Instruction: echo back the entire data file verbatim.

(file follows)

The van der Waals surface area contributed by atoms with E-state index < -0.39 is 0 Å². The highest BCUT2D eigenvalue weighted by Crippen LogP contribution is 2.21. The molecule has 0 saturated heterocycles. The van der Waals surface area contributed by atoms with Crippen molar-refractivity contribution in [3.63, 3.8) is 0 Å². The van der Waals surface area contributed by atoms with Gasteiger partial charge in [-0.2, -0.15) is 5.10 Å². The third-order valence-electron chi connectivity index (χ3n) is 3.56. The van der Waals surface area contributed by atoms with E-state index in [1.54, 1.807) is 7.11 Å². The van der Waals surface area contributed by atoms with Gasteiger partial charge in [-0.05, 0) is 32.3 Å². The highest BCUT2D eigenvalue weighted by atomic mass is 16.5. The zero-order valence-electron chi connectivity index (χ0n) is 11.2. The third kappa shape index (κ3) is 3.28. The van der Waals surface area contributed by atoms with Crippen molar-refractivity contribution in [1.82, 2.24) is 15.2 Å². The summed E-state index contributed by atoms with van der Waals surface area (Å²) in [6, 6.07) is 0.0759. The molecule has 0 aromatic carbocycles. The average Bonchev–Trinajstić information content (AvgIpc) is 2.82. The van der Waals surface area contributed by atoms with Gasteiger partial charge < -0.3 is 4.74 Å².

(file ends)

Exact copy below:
The van der Waals surface area contributed by atoms with E-state index < -0.39 is 0 Å². The highest BCUT2D eigenvalue weighted by Crippen LogP contribution is 2.21. The molecule has 0 saturated heterocycles. The van der Waals surface area contributed by atoms with Crippen molar-refractivity contribution in [3.63, 3.8) is 0 Å². The van der Waals surface area contributed by atoms with Gasteiger partial charge in [-0.2, -0.15) is 5.10 Å². The third-order valence-electron chi connectivity index (χ3n) is 3.56. The van der Waals surface area contributed by atoms with E-state index in [1.54, 1.807) is 7.11 Å². The van der Waals surface area contributed by atoms with Gasteiger partial charge in [-0.05, 0) is 32.3 Å². The highest BCUT2D eigenvalue weighted by atomic mass is 16.5. The zero-order valence-electron chi connectivity index (χ0n) is 11.2. The third kappa shape index (κ3) is 3.28. The van der Waals surface area contributed by atoms with Crippen molar-refractivity contribution in [1.82, 2.24) is 15.2 Å². The summed E-state index contributed by atoms with van der Waals surface area (Å²) in [6, 6.07) is 0.0759. The molecule has 0 aromatic carbocycles. The average Bonchev–Trinajstić information content (AvgIpc) is 2.82. The van der Waals surface area contributed by atoms with Gasteiger partial charge < -0.3 is 4.74 Å².